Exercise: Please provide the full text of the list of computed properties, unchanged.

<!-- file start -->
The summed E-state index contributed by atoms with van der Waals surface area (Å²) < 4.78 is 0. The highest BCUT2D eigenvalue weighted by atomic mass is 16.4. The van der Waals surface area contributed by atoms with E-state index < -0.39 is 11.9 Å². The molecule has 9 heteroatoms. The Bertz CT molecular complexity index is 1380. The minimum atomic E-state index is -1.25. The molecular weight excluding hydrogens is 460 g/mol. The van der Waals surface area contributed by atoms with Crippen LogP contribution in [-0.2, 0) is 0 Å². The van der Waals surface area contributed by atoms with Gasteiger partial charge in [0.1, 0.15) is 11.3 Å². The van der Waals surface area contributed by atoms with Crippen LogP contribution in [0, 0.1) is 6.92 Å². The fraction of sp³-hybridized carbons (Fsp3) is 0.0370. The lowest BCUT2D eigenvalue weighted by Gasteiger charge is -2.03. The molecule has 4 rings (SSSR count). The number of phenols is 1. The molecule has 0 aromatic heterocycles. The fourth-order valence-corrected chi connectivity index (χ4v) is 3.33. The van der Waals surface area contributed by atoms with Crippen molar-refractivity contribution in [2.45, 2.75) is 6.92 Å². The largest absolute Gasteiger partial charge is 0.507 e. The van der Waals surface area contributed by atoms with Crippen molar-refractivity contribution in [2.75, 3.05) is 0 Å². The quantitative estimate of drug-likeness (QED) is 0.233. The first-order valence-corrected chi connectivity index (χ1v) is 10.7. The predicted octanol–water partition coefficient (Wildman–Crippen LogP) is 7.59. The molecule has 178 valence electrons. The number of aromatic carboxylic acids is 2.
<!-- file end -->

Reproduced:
The summed E-state index contributed by atoms with van der Waals surface area (Å²) < 4.78 is 0. The highest BCUT2D eigenvalue weighted by atomic mass is 16.4. The van der Waals surface area contributed by atoms with E-state index < -0.39 is 11.9 Å². The molecule has 9 heteroatoms. The Bertz CT molecular complexity index is 1380. The minimum atomic E-state index is -1.25. The molecular weight excluding hydrogens is 460 g/mol. The van der Waals surface area contributed by atoms with Crippen LogP contribution in [-0.2, 0) is 0 Å². The van der Waals surface area contributed by atoms with Gasteiger partial charge in [0.1, 0.15) is 11.3 Å². The van der Waals surface area contributed by atoms with Crippen LogP contribution in [0, 0.1) is 6.92 Å². The fraction of sp³-hybridized carbons (Fsp3) is 0.0370. The lowest BCUT2D eigenvalue weighted by Gasteiger charge is -2.03. The molecule has 4 rings (SSSR count). The number of phenols is 1. The molecule has 0 aromatic heterocycles. The fourth-order valence-corrected chi connectivity index (χ4v) is 3.33. The van der Waals surface area contributed by atoms with Crippen molar-refractivity contribution in [2.45, 2.75) is 6.92 Å². The largest absolute Gasteiger partial charge is 0.507 e. The van der Waals surface area contributed by atoms with Crippen molar-refractivity contribution in [2.75, 3.05) is 0 Å². The quantitative estimate of drug-likeness (QED) is 0.233. The first-order valence-corrected chi connectivity index (χ1v) is 10.7. The predicted octanol–water partition coefficient (Wildman–Crippen LogP) is 7.59. The molecule has 178 valence electrons. The number of aromatic carboxylic acids is 2.